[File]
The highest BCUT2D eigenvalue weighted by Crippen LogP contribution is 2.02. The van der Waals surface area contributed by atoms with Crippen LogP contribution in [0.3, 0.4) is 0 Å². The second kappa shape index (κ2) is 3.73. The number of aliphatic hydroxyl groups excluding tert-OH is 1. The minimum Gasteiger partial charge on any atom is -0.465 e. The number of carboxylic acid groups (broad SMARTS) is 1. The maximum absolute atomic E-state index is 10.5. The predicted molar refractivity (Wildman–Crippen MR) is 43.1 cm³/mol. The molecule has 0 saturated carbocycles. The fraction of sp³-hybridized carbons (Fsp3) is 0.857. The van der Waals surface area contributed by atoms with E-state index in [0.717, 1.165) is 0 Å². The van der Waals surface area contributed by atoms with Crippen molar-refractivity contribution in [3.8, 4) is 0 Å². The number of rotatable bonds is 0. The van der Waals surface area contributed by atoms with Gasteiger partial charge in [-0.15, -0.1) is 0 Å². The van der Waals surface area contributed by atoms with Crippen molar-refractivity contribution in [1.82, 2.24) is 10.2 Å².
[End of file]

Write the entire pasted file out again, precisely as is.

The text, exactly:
The highest BCUT2D eigenvalue weighted by Crippen LogP contribution is 2.02. The van der Waals surface area contributed by atoms with Crippen LogP contribution in [0.3, 0.4) is 0 Å². The second kappa shape index (κ2) is 3.73. The number of aliphatic hydroxyl groups excluding tert-OH is 1. The minimum Gasteiger partial charge on any atom is -0.465 e. The number of carboxylic acid groups (broad SMARTS) is 1. The maximum absolute atomic E-state index is 10.5. The predicted molar refractivity (Wildman–Crippen MR) is 43.1 cm³/mol. The molecule has 0 saturated carbocycles. The fraction of sp³-hybridized carbons (Fsp3) is 0.857. The van der Waals surface area contributed by atoms with E-state index in [0.717, 1.165) is 0 Å². The van der Waals surface area contributed by atoms with Crippen molar-refractivity contribution in [3.8, 4) is 0 Å². The number of rotatable bonds is 0. The van der Waals surface area contributed by atoms with Gasteiger partial charge in [-0.15, -0.1) is 0 Å². The van der Waals surface area contributed by atoms with Crippen molar-refractivity contribution in [1.82, 2.24) is 10.2 Å².